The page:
Once we know what the virus does, we can design, test, deploy, and verify security measures to block these symptoms. For example, the following measures can address the symptoms from the preceding list:

  • Configure and run antivirus software with the latest signatures and rules to block the creation, writing, and execution of all suspected bad files.
  • Run scripts in loops to delete all virus-related files and kill its processes and services.
  • Prevent repopulation of infected files after deletion.
  • Restore Windows Registry settings to correct/default settings.
  • Verify normal operations:
    • Windows Explorer operating normally
    • No unrecognized rebooting
  • Delete unauthorized accounts
  • Prevent further outbound FTP connection attempts to known “bad” IP addresses
  • Change system and domain administrator passwords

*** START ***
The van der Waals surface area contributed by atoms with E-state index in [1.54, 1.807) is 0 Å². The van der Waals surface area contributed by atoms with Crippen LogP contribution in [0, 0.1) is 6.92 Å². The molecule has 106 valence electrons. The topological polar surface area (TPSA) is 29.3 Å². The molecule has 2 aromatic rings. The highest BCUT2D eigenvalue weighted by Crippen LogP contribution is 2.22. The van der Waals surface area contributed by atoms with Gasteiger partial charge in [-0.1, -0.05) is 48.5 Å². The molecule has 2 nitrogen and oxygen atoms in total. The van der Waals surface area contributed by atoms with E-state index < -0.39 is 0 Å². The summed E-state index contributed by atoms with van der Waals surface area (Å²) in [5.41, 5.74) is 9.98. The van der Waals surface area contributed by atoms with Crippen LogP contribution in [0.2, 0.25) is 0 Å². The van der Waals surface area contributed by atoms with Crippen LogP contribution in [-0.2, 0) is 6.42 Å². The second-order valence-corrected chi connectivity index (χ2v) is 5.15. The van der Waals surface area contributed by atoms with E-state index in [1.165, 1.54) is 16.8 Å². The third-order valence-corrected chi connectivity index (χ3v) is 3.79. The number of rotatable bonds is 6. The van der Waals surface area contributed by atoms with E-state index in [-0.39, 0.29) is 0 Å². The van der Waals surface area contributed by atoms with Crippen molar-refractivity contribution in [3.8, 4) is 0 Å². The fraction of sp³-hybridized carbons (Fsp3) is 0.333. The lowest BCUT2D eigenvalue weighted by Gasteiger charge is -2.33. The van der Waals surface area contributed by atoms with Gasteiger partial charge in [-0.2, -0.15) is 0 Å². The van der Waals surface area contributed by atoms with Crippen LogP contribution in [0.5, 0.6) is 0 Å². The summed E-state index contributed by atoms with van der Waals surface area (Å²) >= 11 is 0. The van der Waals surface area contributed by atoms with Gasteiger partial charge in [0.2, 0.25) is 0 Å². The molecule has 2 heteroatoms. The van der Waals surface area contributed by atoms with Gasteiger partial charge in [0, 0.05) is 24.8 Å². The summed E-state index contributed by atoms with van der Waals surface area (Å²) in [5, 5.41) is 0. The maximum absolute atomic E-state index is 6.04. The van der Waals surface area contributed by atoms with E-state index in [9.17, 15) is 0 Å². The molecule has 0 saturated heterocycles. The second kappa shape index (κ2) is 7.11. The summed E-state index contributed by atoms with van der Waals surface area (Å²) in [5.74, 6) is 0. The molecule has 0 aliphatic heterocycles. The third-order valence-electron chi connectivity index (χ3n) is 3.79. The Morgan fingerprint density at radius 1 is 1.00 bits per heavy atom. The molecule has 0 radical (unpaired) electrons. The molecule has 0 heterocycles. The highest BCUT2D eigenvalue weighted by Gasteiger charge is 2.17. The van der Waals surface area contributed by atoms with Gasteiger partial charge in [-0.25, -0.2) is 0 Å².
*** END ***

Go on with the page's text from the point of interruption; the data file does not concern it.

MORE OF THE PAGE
Testing and Adjusting the Final Solution

To ensure that countermeasures are working, network connectivity and services can be restored in a deliberate, phased approach, with testing taking place at each stage to ensure that the infection is held in check. For example, we might allow a server to operate disconnected from the network for a period of time, such as three hours or half of a working day, and monitor its behavior. If we see normal behavior we can take the further step of restoring internal connections, such as connecting a mitigated LAN or host to the server again, monitoring operations for evidence of virus activity. All business rules should remain implemented and functioning properly. Also, throughout time, IT should look for signs indicating that the virus is active, or is being blocked. Users should be closely monitored and contacted to ensure data integrity and safe working environment.